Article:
“Younger generations seem more likely to engage in environmentally friendly activities and push for new environmental laws and policies. Older generations have put things in place to protect the environment, such as the creation of the Environmental Protection Agency,” she wrote.     

The EPA was created after the first Earth Day, organized in spring 1970, united the fight against “oil spills, polluting factories and power plants, raw sewage, toxic dumps, pesticides, freeways, the loss of wilderness and the extinction of wildlife,” according to EARTHDAY.ORG, an organization that works to create action on environmental issues across the globe. 

“As time goes on, we are learning better ways to do things so the planet isn’t damaged even more for the next generations to come,” Allison wrote.  

For Natasha Das, a third-year student at Georgetown University in Qatar (GU-Q), she found herself making less sustainable choices during the COVID-19 pandemic.   

Instead of cooking meals, she ordered takeout, which comes in plastic. She said she was unable to clean her masks as often, causing her to use more single-use masks.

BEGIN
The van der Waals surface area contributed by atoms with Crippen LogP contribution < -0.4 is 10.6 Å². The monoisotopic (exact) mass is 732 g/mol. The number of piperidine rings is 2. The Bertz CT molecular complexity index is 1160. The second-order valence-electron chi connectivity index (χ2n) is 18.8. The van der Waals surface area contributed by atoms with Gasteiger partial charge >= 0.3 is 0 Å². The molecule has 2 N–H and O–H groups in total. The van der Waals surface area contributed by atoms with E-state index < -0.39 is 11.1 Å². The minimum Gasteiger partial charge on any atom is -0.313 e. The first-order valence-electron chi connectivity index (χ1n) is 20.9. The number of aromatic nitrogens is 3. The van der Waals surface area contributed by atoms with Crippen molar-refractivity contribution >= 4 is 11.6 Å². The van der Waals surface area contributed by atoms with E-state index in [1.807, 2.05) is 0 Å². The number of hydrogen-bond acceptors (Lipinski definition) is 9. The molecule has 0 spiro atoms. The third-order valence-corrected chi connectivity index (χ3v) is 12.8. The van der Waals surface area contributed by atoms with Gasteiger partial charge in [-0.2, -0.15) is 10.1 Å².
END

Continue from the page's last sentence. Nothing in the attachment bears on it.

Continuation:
“For me, I’m really into individual lifestyle choices,” she said. It “makes it feel like we still have some amount of power.”     

Change does not have to be difficult, she said.   

“I’d say being mindful to realize how much plastic is in your day-to-day life or how many things you’re doing is actually unsustainable,” she said. “Because it’s only once you know your actual impact, can you start making changes. And then also realizing it’s not as hard. … So I didn’t think that I could compost in the dorms until I recently thought, ‘What if I just Google it?’”     

Dashka Maslyukova also said that individual choices, when compounded, can create big-scale change. 

“Individual actions, when they’re formed in small groups, can actually be more impactful than just your individual actions,” she said to VOA.  

Maslyukova, a student at George Mason University in Virginia, is president of the Mason Environmental Justice Alliance (MEJA) and has worked with other groups, locally and across the U.S.   

“A lot of our work in the past three to four years has been with the Mountain Valley Pipeline down in southwestern Virginia, and the fight that’s been going on,” Maslyukova said. “So we’ve held rallies on campus, we’ve called and phone-banked, and written postcards to the governor, and collaborated with the Appalachian Youth Climate Coalition.”